Hermann Park

Coordinates: 29°43′16″N 95°23′28″W / 29.721°N 95.391°W / 29.721; -95.391
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Hermann Park
Sam Houston monument, Hermann Park.jpg
Sam Houston Monument at the northern end of Hermann Park
TypeUrban park
LocationMuseum District, Houston, Texas, United States
Coordinates29°43′16″N 95°23′28″W / 29.721°N 95.391°W / 29.721; -95.391
Area445 acres (180 ha)
DesignerGeorge Kessler
Operated byHermann Park Conservancy
City of Houston
Visitors6 million[1]
Open6 am – 11 pm daily
Public transit accessMETRORail Red Line: Hermann Park / Rice University
Hermann Park is located in Houston Hermann Park
Map of Hermann Park
The Pioneer Memorial obelisk stands at the end of the Mary Gibbs and Jesse H. Jones Reflection Pool. It was erected by the San Jacinto Centennial Association and dedicated on August 30, 1936.
Japanese garden pond in Hermann Park

Hermann Park is a 445-acre (180-hectare) urban park in Houston, Texas, situated at the southern end of the Museum District. The park is located immediately north of the Texas Medical Center and Brays Bayou, east of Rice University, and slightly west of the Third Ward. Hermann Park is home to numerous cultural institutions including the Houston Zoo, Miller Outdoor Theatre, the Houston Museum of Natural Science, and the Hermann Park Golf Course, which became one of the first desegregated public golf courses in the United States in 1954. The park also features the Mary Gibbs and Jesse H. Jones Reflection Pool, numerous gardens, picnic areas, and McGovern Lake, an 8-acre (32,000 m2) recreational lake.[2]

One of Houston's oldest public parks, Hermann Park was created on acreage donated to the City of Houston by cattleman, oilman and philanthropist George H. Hermann (1843–1914). The land was formerly the site of his sawmill.[3] It was first envisioned as part of a comprehensive urban planning effort by the city of Houston in the early 1910s.[4] Following the recommendation of a 1913 report which identified the then-rural area between Main Street and Brays Bayou as ideal for a large urban park, real estate investor and entrepreneur George H. Hermann, who owned most of the area and served on the city's parks board, bequeathed his estate to Houston for use as a public green space in 1914.[4] By 1916, famed landscape architect George Kessler had completed a master plan for the park which was gradually implemented throughout the following decades.[4] Ultimately, Hermann Park and Rice University are two clear expressions of the City Beautiful movement in Houston.[5]

The opening of the Houston Zoo in 1922[6] and the requisition of a large southern portion of the park for the establishment of the Texas Medical Center in 1943[6] fundamentally altered the scope and configuration of the space, though significant elements of the Kessler plan—such as the north-south axis extending from Montrose Boulevard—remain and have been expanded upon.[4] Hermann Park experienced a period of neglect in the latter half of the 20th century due to a lack of funding and maintenance, spurring the formation of the nonprofit Hermann Park Conservancy in 1992. The Conservancy has since leveraged over $120 million of public and private funds to renovate and remake broad areas of the park.[1] Today, Hermann Park welcomes over six million visitors annually;[1] the Houston Zoo was the second most visited paid-admission zoo in the United States in 2016 (behind San Diego Zoo), with over 2.5 million visitors.[7]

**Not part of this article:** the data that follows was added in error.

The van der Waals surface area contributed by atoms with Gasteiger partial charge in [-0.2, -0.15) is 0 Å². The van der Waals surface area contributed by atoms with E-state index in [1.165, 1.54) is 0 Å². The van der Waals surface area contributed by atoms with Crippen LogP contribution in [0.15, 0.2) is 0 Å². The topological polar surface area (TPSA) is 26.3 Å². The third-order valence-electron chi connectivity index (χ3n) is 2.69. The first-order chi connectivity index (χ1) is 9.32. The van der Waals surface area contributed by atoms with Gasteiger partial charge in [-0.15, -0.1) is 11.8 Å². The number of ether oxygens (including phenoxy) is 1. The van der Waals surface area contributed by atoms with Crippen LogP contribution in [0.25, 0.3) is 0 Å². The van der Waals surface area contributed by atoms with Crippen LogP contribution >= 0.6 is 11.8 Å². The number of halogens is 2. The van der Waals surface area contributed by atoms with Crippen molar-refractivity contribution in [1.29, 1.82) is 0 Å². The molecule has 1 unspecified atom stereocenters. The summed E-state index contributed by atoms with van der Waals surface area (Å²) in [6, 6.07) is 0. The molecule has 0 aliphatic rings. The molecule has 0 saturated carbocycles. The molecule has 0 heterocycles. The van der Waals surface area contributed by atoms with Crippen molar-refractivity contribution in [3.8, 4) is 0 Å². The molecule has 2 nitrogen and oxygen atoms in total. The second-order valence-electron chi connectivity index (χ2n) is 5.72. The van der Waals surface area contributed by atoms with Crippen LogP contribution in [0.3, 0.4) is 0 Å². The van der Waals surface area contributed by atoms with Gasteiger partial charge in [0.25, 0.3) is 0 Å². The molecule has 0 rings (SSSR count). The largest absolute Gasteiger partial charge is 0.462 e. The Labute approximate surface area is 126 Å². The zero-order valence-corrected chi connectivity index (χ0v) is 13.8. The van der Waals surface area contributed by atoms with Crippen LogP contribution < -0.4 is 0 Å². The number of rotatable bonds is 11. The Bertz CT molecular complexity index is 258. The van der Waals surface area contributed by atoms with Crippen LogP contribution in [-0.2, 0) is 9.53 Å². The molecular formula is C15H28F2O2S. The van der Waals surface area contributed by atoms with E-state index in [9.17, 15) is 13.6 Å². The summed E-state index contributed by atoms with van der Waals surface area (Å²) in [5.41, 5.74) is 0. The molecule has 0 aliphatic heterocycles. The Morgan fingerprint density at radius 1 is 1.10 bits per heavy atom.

Hermann Park is served by the Hermann Park / Rice University station on the METRORail Red Line, which runs along Fannin Street at the western edge of the park.

The Third Ward Redevelopment Council defines Hermann Park as being part of the Third Ward. T. R. Witcher of the Houston Press wrote in 1995 that the park and nearby areas are "not the first places that come to mind when you say "Third Ward,"[...]".[8]


  • 1899 – Mayor Sam Brashear selected and purchased a site that would later on become the city’s first park in June 1899. The size of the land was 20.43 acres (8.27 ha) for $26,000. Prior to the purchase of the park, he formed the first park committee who oversaw the purchase and would later become Sam Houston Park.
  • 1907 – The Houston Civic Club placed the Brownie statue donated to the City of Houston in Sam Houston Park. Brownie was created by artist Louis Amateis in 1905, and was first used as a children's water fountain. Over the years it has been stolen and recovered several times before finally residing in front of Miller Outdoor Theatre.
  • 1914 – George E. Kessler designed the entrance of Hermann Park.
  • 1924 – Hermann Park grew to 133.5 acres (54.0 ha) with the addition of the Golf Course in 1922, which completed construction in 1924. Its main feature that it had grass greens as opposed to the more commonly used sand in other cities and was well received by golfers.
  • 1936 – for the City’s 100th anniversary, the Daughters of Republic of Texas had a log cabin constructed in Hermann Park as a memorial to pioneer men and women.
  • 1957 – Southern Pacific steam engine #982 was dedicated at Hermann Park and the Mini-train service was established. The engine was saved after a newspaper letter from Peter Whitney got 75 replies and Southern Pacific donated the engine to the Junior Chamber of Commerce and the city. It took 5 days to move it from Blodgett to the Park, as rails were laid in the streets in front of it.[9] The locomotive was relocated by 50 wheel trailer to Minute Maid Park[10][11] in 2005.[12]

The Hermann Park Conservancy[edit]

Hermann Park was presented to the City of Houston by George Hermann in 1914, and is now Houston's most historically significant public green space. Over the years, the Houston Zoo, Miller Outdoor Theatre, the Houston Museum of Natural Science, and one of the first desegregated public golf courses in the United States all have added to the Park's importance as a recreational destination.